Meaning of lye in English:

lye

Pronunciation /lʌɪ/

Translate lye into Spanish

noun

mass noun
  • A strongly alkaline solution, especially of potassium hydroxide, used for washing or cleansing.

    ‘Sodium hydroxide, NaOH, also known as lye and caustic soda, is one of the most important of all industrial chemicals.’
    • ‘For example, sodium oxide dissolved in water yields sodium hydroxide, or lye.’
    • ‘To make the Biodiesel, we heated the oil, then mixed in a measured solution of methanol and lye.’
    • ‘In oven cleaners, lye and sodium hydroxide can burn skin, eyes, and the respiratory tract.’
    • ‘From the age of 15 or so, I would have my hair straightened with such hair-loving products as lye and perm solution.’
    • ‘One of the most popular dishes is lutefisk, stockfish softened in a solution of lye.’
    • ‘One member created an alternative cement for the concrete floor of our sauna, using fly ash (from coal burning plants, not waste dumps!), citric acid, lye, and borax.’
    • ‘Other household items carried by the stores on wheels included washing powder, liniments, salve, and lye used for making soap.’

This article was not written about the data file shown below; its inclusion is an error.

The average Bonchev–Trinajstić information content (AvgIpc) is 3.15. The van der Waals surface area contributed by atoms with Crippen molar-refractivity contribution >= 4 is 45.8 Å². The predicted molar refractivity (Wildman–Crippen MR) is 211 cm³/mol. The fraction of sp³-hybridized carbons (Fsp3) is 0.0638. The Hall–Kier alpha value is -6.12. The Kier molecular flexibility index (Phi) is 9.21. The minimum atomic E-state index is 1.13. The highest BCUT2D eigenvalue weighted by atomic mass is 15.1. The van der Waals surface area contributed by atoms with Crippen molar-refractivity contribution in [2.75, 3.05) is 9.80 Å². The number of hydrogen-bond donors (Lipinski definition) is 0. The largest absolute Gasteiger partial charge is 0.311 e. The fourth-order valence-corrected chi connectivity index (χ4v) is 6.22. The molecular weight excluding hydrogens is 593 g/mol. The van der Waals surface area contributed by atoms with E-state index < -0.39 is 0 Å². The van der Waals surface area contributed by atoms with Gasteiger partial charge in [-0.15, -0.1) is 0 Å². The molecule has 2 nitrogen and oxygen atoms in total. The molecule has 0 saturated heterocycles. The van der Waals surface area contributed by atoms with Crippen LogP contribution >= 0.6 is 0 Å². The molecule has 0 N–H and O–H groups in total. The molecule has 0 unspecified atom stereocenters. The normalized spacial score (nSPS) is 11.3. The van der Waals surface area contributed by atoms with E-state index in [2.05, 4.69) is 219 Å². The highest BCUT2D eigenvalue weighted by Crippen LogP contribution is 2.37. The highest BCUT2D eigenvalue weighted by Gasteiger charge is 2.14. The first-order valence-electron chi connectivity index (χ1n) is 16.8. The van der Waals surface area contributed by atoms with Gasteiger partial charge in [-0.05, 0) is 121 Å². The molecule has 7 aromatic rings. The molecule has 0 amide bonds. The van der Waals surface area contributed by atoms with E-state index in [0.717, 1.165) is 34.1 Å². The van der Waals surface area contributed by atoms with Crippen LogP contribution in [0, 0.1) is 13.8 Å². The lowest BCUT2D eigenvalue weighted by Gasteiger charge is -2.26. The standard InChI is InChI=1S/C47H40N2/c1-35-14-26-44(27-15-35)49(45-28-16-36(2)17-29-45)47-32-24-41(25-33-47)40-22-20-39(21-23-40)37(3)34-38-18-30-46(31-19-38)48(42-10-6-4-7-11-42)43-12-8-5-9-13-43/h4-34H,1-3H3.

• ‘One involves a chemical reaction: Mix the oil with methanol and lye, and you get a stable, vegetable-based fuel called biodiesel.’
    • ‘Technically detergents are called ‘Synthetic Detergents’ as they are not made from fats and lye from which soap is made.’
    • ‘If more alkalinity was needed, then borax, sodium metaborate, sodium carbonate, or even lye were used.’
    • ‘Because soap is made primarily from a caustic blend of boiled animal fat, lye and soda, it is highly alkaline.’
    • ‘The catalyst is usually a base, either lye (which is NaOH) or potassium hydroxide.’
    • ‘Most conventional whitening toothpastes use sodium or potassium hydroxides, also known as lye, which is considered a poison by the Food and Drug Administration.’
    • ‘Make soap using lye (from hardwood ash) and animal fat.’
    • ‘I told him about the time that Mother almost burned herself with lye from the soap we were making.’
    • ‘I set to work scrubbing on my green hair with the strongest lye soap, hoping for positive results.’
    • ‘When you mix ten parts oil with one part of methanol and a pinch of lye (the catalyst), the mixture settles out into about ten parts biodiesel and one part glycerine.’
    • ‘Chemistry fans take note: lye is also called caustic soda and sodium hydroxide, but most people just call it lye.’
    • ‘It's important to avoid conventional oven cleaners; they contain lye and ammonia, which can damage your respiratory tract if inhaled.’

Origin

Old English lēag, of Germanic origin: related to Dutch loog, German Lauge, also to lather.